Are you an aspiring business professional considering obtaining your Master’s degree? A graduate-level education could lead you to new job opportunities, possible positions in upper management, as well as a higher salary potential.
There are two major routes towards a Master’s in the business and management field: the traditional Master’s in Business Administration (MBA) and the newer, more interdisciplinary Master’s in Organizational Leadership (MSOL). These degrees are similar in many ways, and offer graduates benefits such as executive-level readiness and leadership preparedness. However, they differ in terms of their philosophical approach and therefore teach distinct skill sets for business leaders.
What are the major differences between an MSOL vs. MBA degree, and which option is right for you? Let’s start with a little history of these two programs, identify your interests within the subject of management, and then move towards your professional and learning goals.
For a person interested in the theory of business and management principles, an MBA degree would be a good choice. As mentioned, the MBA is the more traditionally-focused option, with the first MBAs being invented in the late 19th and early 20th centuries in America. With the Industrial Revolution came the replacement of human labor jobs by mechanized and specialized labor, and managers were needed to control and direct workforces for an industrialized economy. Companies sought managers who could uphold more rigorous product standards, internal company governance, and hierarchy; who could manage large and complex labor forces, and who could drive productivity.
These managerial skills were incorporated into a curriculum of specialized management techniques; thus, business schools were born – and management professionals with them. MBA course offerings and program models evolved in varying ways throughout the 20th century. The modern MBA now covers the analytical aspects of managerial leadership. Contemporary MBA programs often include studies in human resources, statistics, information systems, and technologies. Most recently, however, studies report that MBA graduates tend to lack experience-based skills in favor of theory. Yet more than 100,000 MBAs continue to be earned annually, worldwide, therefore showing that the demand for this degree program is still high.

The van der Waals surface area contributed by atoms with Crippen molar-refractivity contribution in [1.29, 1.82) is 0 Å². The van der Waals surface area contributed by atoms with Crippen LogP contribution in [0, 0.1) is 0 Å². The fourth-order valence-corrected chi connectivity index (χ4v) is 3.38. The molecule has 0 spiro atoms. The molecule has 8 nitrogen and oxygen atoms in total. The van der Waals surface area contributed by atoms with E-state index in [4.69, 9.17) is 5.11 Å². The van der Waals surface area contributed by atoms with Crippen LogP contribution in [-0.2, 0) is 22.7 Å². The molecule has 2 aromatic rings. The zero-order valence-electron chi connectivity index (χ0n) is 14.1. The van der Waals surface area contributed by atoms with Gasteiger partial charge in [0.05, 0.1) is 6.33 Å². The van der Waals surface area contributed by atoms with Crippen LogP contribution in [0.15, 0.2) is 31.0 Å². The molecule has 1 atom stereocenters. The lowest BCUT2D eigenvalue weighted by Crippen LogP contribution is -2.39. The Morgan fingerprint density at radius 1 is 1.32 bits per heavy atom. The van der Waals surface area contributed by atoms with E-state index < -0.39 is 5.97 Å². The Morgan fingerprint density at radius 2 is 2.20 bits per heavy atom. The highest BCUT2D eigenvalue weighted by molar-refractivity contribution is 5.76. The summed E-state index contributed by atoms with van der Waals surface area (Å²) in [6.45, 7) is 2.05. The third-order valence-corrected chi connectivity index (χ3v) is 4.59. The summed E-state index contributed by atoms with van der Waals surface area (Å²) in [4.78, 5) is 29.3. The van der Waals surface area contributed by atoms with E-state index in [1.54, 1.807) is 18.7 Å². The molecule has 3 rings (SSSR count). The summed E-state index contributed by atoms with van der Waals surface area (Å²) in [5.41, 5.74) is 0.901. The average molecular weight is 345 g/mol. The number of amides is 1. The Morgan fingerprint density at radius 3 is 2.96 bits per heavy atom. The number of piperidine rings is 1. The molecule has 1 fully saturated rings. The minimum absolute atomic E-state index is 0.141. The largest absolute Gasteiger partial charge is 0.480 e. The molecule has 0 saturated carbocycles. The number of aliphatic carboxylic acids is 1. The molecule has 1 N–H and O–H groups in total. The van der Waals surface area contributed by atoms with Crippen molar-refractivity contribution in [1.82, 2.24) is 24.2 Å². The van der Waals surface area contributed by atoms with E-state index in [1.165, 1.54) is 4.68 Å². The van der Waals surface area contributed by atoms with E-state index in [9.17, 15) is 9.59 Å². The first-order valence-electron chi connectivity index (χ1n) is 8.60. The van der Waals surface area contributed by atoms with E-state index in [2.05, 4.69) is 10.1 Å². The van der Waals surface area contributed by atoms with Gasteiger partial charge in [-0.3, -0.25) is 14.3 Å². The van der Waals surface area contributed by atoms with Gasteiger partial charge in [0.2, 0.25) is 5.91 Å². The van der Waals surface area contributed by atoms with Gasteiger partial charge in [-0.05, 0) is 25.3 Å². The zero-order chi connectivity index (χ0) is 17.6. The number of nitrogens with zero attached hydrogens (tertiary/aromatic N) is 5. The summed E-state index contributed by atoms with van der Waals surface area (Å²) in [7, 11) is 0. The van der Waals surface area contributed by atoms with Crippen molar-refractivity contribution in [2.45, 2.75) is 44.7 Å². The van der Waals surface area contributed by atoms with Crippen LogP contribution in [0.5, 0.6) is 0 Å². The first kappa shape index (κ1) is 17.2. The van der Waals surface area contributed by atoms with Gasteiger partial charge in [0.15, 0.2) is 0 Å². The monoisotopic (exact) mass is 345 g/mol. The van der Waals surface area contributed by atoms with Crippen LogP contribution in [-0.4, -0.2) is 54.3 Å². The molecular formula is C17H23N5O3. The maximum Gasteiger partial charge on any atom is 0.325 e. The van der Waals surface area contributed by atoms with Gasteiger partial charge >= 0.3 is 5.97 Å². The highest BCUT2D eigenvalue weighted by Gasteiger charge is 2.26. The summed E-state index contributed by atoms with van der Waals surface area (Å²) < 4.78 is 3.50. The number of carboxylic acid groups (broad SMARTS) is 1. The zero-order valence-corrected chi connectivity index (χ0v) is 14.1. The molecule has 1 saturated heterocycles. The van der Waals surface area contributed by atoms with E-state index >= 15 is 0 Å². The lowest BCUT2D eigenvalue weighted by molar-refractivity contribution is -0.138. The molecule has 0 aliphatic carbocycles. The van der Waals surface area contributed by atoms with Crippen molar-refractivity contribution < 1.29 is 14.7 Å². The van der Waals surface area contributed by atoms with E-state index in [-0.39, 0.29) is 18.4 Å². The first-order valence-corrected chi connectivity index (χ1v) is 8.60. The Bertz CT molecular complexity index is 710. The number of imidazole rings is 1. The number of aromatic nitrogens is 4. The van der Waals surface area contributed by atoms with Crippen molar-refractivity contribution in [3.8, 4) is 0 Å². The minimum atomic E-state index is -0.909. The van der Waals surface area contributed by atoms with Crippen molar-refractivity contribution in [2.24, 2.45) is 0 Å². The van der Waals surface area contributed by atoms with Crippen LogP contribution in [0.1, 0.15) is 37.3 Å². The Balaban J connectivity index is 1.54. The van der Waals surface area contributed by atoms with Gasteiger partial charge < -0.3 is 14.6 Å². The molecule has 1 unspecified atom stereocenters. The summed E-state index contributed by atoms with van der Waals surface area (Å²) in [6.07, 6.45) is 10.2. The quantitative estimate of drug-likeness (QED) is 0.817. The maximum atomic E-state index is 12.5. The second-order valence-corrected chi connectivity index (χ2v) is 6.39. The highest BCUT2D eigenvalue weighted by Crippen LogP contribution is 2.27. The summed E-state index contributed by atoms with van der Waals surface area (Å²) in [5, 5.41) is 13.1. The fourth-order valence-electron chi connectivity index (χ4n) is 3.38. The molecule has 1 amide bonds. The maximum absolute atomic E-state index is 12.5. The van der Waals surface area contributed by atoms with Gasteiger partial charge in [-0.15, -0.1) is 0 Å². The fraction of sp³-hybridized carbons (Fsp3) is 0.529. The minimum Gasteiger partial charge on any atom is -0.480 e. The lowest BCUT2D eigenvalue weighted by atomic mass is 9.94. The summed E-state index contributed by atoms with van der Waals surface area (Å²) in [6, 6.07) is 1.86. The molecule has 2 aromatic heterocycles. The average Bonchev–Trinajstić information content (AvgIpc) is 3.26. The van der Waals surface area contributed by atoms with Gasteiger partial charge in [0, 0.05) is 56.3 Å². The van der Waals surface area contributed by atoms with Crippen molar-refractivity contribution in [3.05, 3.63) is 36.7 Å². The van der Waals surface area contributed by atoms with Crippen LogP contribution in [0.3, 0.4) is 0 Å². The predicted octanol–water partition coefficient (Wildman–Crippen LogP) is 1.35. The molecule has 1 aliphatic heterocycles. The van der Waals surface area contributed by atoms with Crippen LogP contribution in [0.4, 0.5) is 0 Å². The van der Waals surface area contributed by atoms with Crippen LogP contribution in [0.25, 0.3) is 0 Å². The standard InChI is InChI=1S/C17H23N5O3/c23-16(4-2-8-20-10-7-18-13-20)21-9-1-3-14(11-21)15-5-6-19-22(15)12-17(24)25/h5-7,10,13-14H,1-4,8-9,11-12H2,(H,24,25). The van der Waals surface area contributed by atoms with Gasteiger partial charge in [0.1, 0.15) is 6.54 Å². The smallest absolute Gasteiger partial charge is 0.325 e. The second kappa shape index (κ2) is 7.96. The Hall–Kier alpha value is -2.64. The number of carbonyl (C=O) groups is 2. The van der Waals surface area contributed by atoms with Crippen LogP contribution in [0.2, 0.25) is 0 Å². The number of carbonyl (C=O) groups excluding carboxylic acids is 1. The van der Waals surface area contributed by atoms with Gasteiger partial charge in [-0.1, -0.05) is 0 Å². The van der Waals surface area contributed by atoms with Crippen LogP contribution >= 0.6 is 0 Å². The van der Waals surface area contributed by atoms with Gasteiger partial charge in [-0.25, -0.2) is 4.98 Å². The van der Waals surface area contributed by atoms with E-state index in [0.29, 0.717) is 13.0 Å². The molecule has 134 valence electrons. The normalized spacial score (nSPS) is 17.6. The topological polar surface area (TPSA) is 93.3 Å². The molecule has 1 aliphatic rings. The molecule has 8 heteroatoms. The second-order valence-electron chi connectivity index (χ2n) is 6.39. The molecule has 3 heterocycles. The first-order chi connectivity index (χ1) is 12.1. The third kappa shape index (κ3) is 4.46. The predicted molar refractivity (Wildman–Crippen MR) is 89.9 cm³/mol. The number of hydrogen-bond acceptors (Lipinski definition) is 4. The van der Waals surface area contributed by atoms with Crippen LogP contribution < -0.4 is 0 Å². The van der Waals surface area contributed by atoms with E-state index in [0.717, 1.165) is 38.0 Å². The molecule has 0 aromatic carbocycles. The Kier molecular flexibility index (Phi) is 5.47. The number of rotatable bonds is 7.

In contrast to the MBA, the MSOL investigates philosophy and psychology, as related to an organization and its employees. MSOL programs were developed as the answer to this serious issue highlighted about the MBA, which relates to career and workplace readiness. Without the correct “people” skills, new MBA managers could be, essentially, ineffective in a 21st century workplace. Peter Drucker, an incredibly influential management consultant, author, educator, and writer, anticipated the leap of society from muscle to mind back in 1959. He declared that management education’s greatest influence on modern society was understanding the key to increasing the productivity of “knowledge workers,” a term he coined for employees whose main capital is – you guessed it – knowledge.
A knowledge worker is essentially a modern worker: someone who plans, researches, acquires, analyzes, organizes, distributes, or programs information, often in the technology, academic, systems, or programming fields. The MSOL specifically focuses on the leadership of knowledge workers within business organizations. Therefore, in many ways, the MSOL is a continuation of Mr. Drucker’s legacy in understanding and teaching leadership for a new millennium. In top-notch MSOL programs, students grow their critical thinking, ethical management, future-thinking, risk-calculation, and change-making potential, and are able to apply those skills to an ever-evolving marketplace. For someone interested in an in-depth dive into the subject of leadership, and most importantly, its application in the workforce, an MSOL degree would be the right choice for the future.
Your driving goal in pursuing any sort of Master’s degree is essentially career improvement and forward propulsion. Both MBA and MSOL degrees can get you where you need to go, however, it’s important to look at what companies and hiring managers are favoring: Leadership development, business planning, decision-making, collaboration, mentoring, and performance management are at the top of employers’ lists for in-demand skills. These are also the specific skills taught in an MSOL program.
The value of high-demand and career-oriented knowledge offered by an MSOL program, like the program offered by Goodwin College, is hard to put a number on. The resulting callbacks and interviews you’re likely to receive post-graduation with an MSOL degree will have you thanking yourself for making this choice. Learn about earning your MSOL today by calling Goodwin College at 800-889-3282 or visiting www.goodwin.edu/majors/msol.